‘I never thought I’d get it”; Harrisburg woman wants you to learn from frightening fight with COVID-19

Harrisburg woman recovers from coronavirus

HARRISBURG, N.C. (WBTV) - A Harrisburg woman is recovering from the coronavirus and now she wants others to take it seriously after a frightening experience.

“It’s terrifying to think about, you know, the last time you saw your family and what you said to them. The last FaceTime that you had with them. You look and you have oxygen on and you can’t breathe. You know, really there’s nothing to talk about except how scared you are and that you love them,” Haden Keziah of Harrisburg describes how frightened she was as she fought COVID-19.

For Hayden, this all started with just feeling a little tired and rundown. She thought it was just stress, a relocation move for a new job, or maybe her trip to Colorado tired her out.

But in a matter of days.

“I could hardly breathe,” the 28-year-old described in an interview from her parent’s home in Harrisburg where she is still recovering.

On March 24, those aches and pains came with chills, and a cough. Then she was gasping for air.

"My mom took me to get checked out,” Hayden said.

Before she knew it, Hayden was in the first ambulance of her life, afraid and alone.

“The infectious disease doctor had the results for my swab (test) and said, ‘We know it is confirmed now that you have it,’” Hayden said.

Within a matter of hours, her condition worsened.

To protect the medical staff, she was alone, except for those coming in to help with her breathing treatments, checking vital signs.

At this point, no more teleconferencing with doctors. This time, the doctor entered her room.

“Your oxygen is getting worse. You’re requiring more oxygen. You’re not getting enough oxygen in your lungs and we think you’re going into respiratory distress,” Hayden says she was told.

"They had a whole team of people teleconferencing together outside my room about whether or not I should stay or go to the ICU. Because my status was getting worse instead of getting better. So that was tear was terrifying," Hayden remembers.

"For an infectious disease doctor to tell me that she's worried about my condition. You really kind of take a step back. And I was so isolated in that room," she remembers.

So much was happening so quickly, and Hayden was very sick. But because this virus is "novel", or new, she says they didn't know how to treat. her.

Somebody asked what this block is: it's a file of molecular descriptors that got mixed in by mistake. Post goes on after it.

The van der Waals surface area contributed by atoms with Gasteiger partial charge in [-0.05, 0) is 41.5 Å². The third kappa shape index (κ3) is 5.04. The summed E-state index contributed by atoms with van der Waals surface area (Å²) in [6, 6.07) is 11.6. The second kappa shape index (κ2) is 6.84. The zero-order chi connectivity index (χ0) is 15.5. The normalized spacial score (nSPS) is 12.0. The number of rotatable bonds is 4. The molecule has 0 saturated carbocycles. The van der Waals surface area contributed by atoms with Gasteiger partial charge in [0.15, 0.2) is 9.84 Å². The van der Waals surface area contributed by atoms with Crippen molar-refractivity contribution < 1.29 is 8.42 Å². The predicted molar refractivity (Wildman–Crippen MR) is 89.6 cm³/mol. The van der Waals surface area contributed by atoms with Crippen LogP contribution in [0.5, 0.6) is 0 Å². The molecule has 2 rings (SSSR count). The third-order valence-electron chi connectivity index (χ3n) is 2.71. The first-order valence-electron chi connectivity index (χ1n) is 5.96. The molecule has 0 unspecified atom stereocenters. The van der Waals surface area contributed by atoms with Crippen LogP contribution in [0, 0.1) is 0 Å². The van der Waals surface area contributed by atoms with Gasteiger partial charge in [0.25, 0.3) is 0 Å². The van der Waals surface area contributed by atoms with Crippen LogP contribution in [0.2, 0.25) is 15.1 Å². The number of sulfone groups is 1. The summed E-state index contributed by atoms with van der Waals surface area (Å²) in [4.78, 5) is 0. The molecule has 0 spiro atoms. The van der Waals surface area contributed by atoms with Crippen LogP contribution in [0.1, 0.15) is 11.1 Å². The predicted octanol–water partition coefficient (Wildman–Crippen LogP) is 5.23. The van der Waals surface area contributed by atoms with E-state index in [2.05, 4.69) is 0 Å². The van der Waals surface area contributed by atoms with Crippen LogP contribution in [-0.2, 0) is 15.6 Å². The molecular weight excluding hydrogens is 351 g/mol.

For those healthcare heroes trying to take care of patients with this new virus, it was a struggle.

She is grateful they kept her alive, but Hayden, who was about to start a new job in healthcare management before she got sick, says she wishes there was a way the country could have prepared for this.

"It was just all these moving parts and not having any concrete answers about what’s happening to me when I’m going to get better. If there’s any treatment at all. You know, it’s all so experimental. It feels like you’re a lab rat, laying there like, let’s try this antibiotic, but it’s a virus. They’re talking about doing treatments that they found on Twitter or they found on any other internet websites, talking to other people in different countries, what worked for them, but it’s not the same symptoms for everybody,” Hayden said.

She admits, when news of COVID-19 first broke, she wasn't scared of getting it.

"I was one of those naysayers who was like, ’Oh, it’s just, it’s just a flu on steroids. It’s not going to be a big deal’. I really did not think that it was going to be as serious as it is. I certainly didn’t think I was gonna get it. And that it would get as bad as it did. I’m 28. I’m generally a healthy person. But I’m in the hospital. I can’t fight it. I need help. And to think about all of those vulnerable people out there who are not able to be protected and people who are not listening to these directions that are being given. It’s just, it’s infuriating,” Hayden said

Hayden will be starting a new job in New Bern, North Carolina once she gets the all clear and is free to follow her passion as an administrator in a nursing home. Her heart is with all the elderly, who are so vulnerable to this disease.

“Please wash your hands and stay home! It really doesn’t get more simple than that! Listen to the guidance we’re being given.Think about what you would feel like if you were lying there in the hospital and you were completely alone and it’s terrifying. It doesn’t get any more earth-shattering then that moment when you’re sitting there and you know that you have an illness with no known cure,” Hayden said.

While her mom Sarah Moore, was being treated at home, she told Hayden how her story had been shared all over the country. She is grateful for every single prayer.

“It was really touching it to see how many people were really actually reaching out and thinking about me, praying for me. I think it helped obviously a lot since I’m home now. Um, I’m feeling a lot better. I’m not 100%, but I’m getting there,” she said with a hopeful smile on her face," Hayden said.

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